Among the most common types of fraud are manipulating bank loans or compromising e-mail with help from within the company, reveals an analysis by Corporate Intelligence Agency, published on Monday.
In the same context, the data of the Association of Certified Fraud Examiners (ACFE) show that on the international level, companies, state institutions, and non-profit associations lose 5% of revenue annually, on average, due to fraud committed by their own employees, managers, and even shareholders.
“However, financial damage is not the only consequence of internal fraud. Companies suffer massive damage as a result of this phenomenon, which can lead to a loss of credibility and market confidence. Moreover, in some cases, internal fraud can lead to investigations against companies and attract criminal liability,” the analysis indicates.
According to the quoted source, the most common types of fraud are different schemes involving conflicts of interest, which is probably one of the most common fraud schemes in Central and Eastern Europe. Examples are numerous: employees determining or influencing the allocation of contracts for companies founded or controlled by them or their relatives (a typology frequently encountered in every industry); preferential treatment or awarding of contracts to certain business partners (usually seen in the pharmaceutical industry, retail and real estate development); manipulation of insurance policies (in particular through illicit arrangements between employees of the anti-fraud department and customers); handling of bank loans; compromising email with help from within the company; embezzlement or theft of goods (i.e., unauthorized use of company cars, laptops, or machinery of any kind – also very common in every industry).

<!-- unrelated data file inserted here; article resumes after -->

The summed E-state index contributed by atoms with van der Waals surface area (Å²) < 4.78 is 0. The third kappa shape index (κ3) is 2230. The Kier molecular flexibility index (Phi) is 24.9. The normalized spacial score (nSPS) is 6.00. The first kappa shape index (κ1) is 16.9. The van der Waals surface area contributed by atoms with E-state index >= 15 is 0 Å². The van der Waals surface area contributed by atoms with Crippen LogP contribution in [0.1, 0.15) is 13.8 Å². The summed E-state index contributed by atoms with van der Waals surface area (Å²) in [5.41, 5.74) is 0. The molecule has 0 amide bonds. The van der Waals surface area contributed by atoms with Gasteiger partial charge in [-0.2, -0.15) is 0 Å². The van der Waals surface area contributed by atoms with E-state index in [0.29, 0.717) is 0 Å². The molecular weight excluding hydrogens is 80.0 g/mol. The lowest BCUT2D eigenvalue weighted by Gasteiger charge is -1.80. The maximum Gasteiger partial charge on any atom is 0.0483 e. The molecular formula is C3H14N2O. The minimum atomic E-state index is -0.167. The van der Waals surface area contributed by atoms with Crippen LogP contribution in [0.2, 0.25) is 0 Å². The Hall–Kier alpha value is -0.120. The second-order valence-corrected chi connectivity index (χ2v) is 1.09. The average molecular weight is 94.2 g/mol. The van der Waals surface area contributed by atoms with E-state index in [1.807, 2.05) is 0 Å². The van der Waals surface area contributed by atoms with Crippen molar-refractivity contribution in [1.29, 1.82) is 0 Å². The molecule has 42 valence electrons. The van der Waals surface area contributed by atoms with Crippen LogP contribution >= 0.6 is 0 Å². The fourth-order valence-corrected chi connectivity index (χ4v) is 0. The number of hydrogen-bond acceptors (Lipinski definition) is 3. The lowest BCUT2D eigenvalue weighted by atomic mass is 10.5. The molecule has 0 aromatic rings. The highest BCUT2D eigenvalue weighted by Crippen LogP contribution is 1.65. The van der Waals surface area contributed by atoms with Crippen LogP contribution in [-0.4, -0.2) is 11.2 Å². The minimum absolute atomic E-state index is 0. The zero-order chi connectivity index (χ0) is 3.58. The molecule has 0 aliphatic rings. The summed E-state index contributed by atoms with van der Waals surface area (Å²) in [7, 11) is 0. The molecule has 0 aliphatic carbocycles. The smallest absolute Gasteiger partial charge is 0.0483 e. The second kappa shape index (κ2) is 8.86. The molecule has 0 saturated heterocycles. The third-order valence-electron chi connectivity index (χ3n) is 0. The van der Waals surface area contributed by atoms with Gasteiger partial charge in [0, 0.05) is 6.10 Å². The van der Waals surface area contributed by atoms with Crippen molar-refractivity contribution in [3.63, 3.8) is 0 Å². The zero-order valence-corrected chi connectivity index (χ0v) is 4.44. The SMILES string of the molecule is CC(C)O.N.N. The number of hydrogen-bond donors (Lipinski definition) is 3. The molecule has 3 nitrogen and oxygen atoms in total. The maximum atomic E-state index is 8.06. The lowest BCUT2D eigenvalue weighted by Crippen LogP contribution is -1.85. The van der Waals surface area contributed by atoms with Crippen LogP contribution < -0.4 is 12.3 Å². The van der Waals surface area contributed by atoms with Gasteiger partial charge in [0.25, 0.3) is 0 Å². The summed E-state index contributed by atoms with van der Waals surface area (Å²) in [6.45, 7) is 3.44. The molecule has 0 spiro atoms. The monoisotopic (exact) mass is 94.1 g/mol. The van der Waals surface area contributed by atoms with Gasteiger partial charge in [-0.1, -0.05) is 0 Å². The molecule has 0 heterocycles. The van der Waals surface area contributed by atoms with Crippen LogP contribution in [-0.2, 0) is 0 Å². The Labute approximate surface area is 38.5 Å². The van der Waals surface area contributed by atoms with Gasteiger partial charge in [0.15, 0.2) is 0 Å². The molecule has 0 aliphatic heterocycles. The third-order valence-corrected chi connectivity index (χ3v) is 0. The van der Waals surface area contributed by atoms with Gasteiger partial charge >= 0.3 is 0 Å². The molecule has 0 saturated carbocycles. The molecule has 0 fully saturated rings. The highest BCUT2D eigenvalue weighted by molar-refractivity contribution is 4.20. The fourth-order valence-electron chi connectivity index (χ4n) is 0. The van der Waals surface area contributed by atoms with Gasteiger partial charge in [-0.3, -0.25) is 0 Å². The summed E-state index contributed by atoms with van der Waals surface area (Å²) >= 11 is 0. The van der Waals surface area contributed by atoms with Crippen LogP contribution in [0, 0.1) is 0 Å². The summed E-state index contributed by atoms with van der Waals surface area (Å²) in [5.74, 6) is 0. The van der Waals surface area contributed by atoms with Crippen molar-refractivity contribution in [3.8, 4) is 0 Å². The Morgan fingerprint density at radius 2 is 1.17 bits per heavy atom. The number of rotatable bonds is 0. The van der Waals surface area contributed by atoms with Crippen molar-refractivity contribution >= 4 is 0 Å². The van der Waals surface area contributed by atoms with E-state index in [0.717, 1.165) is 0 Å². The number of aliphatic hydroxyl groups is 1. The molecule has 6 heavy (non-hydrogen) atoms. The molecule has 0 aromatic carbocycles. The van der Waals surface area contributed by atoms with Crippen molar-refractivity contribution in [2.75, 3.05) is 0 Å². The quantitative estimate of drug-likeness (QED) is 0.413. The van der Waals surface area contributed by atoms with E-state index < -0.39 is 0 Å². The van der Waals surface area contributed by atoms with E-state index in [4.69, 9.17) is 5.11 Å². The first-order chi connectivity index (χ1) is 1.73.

The companies that generate the most examples of fraud are from the retail, investment, banking, production, pharmaceutical, IT, oil & gas, construction, logistics, insurance, telecom, management, and industrial services industries.
In Romania, more than 75% of Romanian companies experience fraud, even by their own employees, according to specialized research.